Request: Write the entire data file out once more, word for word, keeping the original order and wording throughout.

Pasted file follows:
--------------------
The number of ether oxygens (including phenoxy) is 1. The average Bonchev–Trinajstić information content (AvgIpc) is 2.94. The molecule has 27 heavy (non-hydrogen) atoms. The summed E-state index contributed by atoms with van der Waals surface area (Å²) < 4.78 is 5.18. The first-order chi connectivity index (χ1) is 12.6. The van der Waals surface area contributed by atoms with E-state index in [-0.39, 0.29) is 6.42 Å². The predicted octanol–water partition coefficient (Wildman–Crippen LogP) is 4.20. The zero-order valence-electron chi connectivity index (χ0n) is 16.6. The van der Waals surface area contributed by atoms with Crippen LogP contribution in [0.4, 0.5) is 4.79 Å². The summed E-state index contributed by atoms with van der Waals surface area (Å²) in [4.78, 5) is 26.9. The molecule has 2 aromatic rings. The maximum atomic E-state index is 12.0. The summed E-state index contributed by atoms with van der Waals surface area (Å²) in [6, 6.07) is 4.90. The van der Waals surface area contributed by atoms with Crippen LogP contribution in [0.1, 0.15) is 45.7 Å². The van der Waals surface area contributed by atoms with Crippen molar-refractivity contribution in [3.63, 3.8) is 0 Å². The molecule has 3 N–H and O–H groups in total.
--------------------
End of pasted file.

The number of ether oxygens (including phenoxy) is 1. The average Bonchev–Trinajstić information content (AvgIpc) is 2.94. The molecule has 27 heavy (non-hydrogen) atoms. The summed E-state index contributed by atoms with van der Waals surface area (Å²) < 4.78 is 5.18. The first-order chi connectivity index (χ1) is 12.6. The van der Waals surface area contributed by atoms with E-state index in [-0.39, 0.29) is 6.42 Å². The predicted octanol–water partition coefficient (Wildman–Crippen LogP) is 4.20. The zero-order valence-electron chi connectivity index (χ0n) is 16.6. The van der Waals surface area contributed by atoms with Crippen LogP contribution in [0.4, 0.5) is 4.79 Å². The summed E-state index contributed by atoms with van der Waals surface area (Å²) in [4.78, 5) is 26.9. The molecule has 2 aromatic rings. The maximum atomic E-state index is 12.0. The summed E-state index contributed by atoms with van der Waals surface area (Å²) in [6, 6.07) is 4.90. The van der Waals surface area contributed by atoms with Crippen LogP contribution in [0.1, 0.15) is 45.7 Å². The van der Waals surface area contributed by atoms with Crippen molar-refractivity contribution in [3.63, 3.8) is 0 Å². The molecule has 3 N–H and O–H groups in total.